freshwater fish specimens deposited in various
collections in North, Central, and South America as well
as Europe in order to improve the infrastructure for
research on neotropical freshwater fishes.

     COVERAGE.- All institutions with neotropical fish
collections are invited to participate.  We have
commitments from 25 institutions to date, representing
over 320,000 lots of neotropical fishes:

 Institution   Coverage(1)    Size(2)   Computerization

North America:
     USNM     C&S America     37,000     in progress
     FMNH             "       35,000     in progress
     UMMZ     Mexico, S.A.    21,600     complete
     CAS      Brazil, Peru    20,000     in progress
     ANSP     Venezuela,      14,000     complete
     INHS     Brazil,          8,000     complete
     MCZ      Brazil,          7,000     in progress
     UF       Venezuela        4,400     complete

     ROM      Peru,            1,600     in progress
              Guyanas, C.A.
     CU       S. America       1,000     complete
     KU       Ecuador,         1,000     in progress
              Venezuela, Chile

     NHRM     Guianas,         5,000     in progress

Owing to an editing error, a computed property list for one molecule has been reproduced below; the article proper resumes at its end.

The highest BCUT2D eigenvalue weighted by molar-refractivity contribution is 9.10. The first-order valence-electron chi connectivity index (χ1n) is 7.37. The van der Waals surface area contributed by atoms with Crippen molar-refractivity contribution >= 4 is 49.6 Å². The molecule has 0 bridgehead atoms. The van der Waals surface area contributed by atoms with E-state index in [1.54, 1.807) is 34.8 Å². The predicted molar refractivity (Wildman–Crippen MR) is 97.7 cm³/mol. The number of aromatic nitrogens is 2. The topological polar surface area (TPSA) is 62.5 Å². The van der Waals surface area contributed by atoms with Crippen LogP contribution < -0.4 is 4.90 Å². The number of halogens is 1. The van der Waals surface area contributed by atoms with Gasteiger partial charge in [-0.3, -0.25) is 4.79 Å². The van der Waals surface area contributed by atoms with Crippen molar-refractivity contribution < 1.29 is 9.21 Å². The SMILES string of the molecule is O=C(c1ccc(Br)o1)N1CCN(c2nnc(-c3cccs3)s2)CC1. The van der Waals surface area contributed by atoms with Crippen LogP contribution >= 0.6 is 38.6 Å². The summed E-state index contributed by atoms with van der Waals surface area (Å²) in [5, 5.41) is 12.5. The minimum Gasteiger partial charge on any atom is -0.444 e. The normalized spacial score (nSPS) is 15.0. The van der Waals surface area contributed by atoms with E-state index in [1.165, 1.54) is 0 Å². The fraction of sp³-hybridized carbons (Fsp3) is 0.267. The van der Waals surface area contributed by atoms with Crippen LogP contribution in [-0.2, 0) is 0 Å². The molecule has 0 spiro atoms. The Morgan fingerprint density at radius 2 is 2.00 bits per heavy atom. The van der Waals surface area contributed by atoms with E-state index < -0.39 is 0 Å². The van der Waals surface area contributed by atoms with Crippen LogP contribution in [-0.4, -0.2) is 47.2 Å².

MNHN     S. America         ?       complete

Latin America:
     MLP      Argentina       20,000     none
     MZUSP    Brazil          44,000     none
     MNRJ     Brazil          12,000     in progress
     MCP      Brazil          16,000     in progress
     FURG     Brazil           2,000     none
     IZUA     Chile             ?        none
     UCR      Costa Rica      21,000     none
     EPN      Ecuador         12,000     none
     UNAM     Mexico           6,000     complete
     MUSM     Peru             8,000     none
     MBUCV    Venezuela       25,000     none
     MCNG     Venezuela       24,000     complete

Notes:  (1)  Major geographic regions represented in collection.
        (2)  Approximate # catalogued lots neotropical freshwater fishes.

     NEODAT will compile data from participants in a
centralized database.  Eight participants at several sites
in Latin America will receive computer workstations,
MUSE, and training for capturing their collection data
in computer format.  Other institutions with data in
computer format are invited to participate by having
their data represented in the project.  NEODAT is based
on MUSE, the NSF-sponsored collections database